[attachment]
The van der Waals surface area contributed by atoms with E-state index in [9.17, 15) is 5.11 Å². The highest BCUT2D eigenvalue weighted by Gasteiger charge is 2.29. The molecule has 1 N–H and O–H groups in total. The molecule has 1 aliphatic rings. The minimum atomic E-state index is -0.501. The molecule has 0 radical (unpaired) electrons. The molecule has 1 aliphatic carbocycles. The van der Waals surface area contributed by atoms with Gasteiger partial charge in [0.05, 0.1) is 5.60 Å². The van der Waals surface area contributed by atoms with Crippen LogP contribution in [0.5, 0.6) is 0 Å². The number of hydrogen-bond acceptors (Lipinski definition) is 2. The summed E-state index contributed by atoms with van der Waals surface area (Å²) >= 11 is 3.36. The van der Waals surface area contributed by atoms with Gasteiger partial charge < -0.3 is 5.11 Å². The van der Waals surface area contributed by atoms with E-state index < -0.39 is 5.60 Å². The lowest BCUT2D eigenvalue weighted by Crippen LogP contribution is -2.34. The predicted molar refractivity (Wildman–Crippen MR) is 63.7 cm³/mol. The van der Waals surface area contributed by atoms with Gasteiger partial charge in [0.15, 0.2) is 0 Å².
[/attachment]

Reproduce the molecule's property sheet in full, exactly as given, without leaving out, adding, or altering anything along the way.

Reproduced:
The van der Waals surface area contributed by atoms with E-state index in [9.17, 15) is 5.11 Å². The highest BCUT2D eigenvalue weighted by Gasteiger charge is 2.29. The molecule has 1 N–H and O–H groups in total. The molecule has 1 aliphatic rings. The minimum atomic E-state index is -0.501. The molecule has 0 radical (unpaired) electrons. The molecule has 1 aliphatic carbocycles. The van der Waals surface area contributed by atoms with Gasteiger partial charge in [0.05, 0.1) is 5.60 Å². The van der Waals surface area contributed by atoms with Crippen LogP contribution in [0.5, 0.6) is 0 Å². The number of hydrogen-bond acceptors (Lipinski definition) is 2. The summed E-state index contributed by atoms with van der Waals surface area (Å²) >= 11 is 3.36. The van der Waals surface area contributed by atoms with Gasteiger partial charge < -0.3 is 5.11 Å². The van der Waals surface area contributed by atoms with E-state index < -0.39 is 5.60 Å². The lowest BCUT2D eigenvalue weighted by Crippen LogP contribution is -2.34. The predicted molar refractivity (Wildman–Crippen MR) is 63.7 cm³/mol. The van der Waals surface area contributed by atoms with Gasteiger partial charge in [0.15, 0.2) is 0 Å².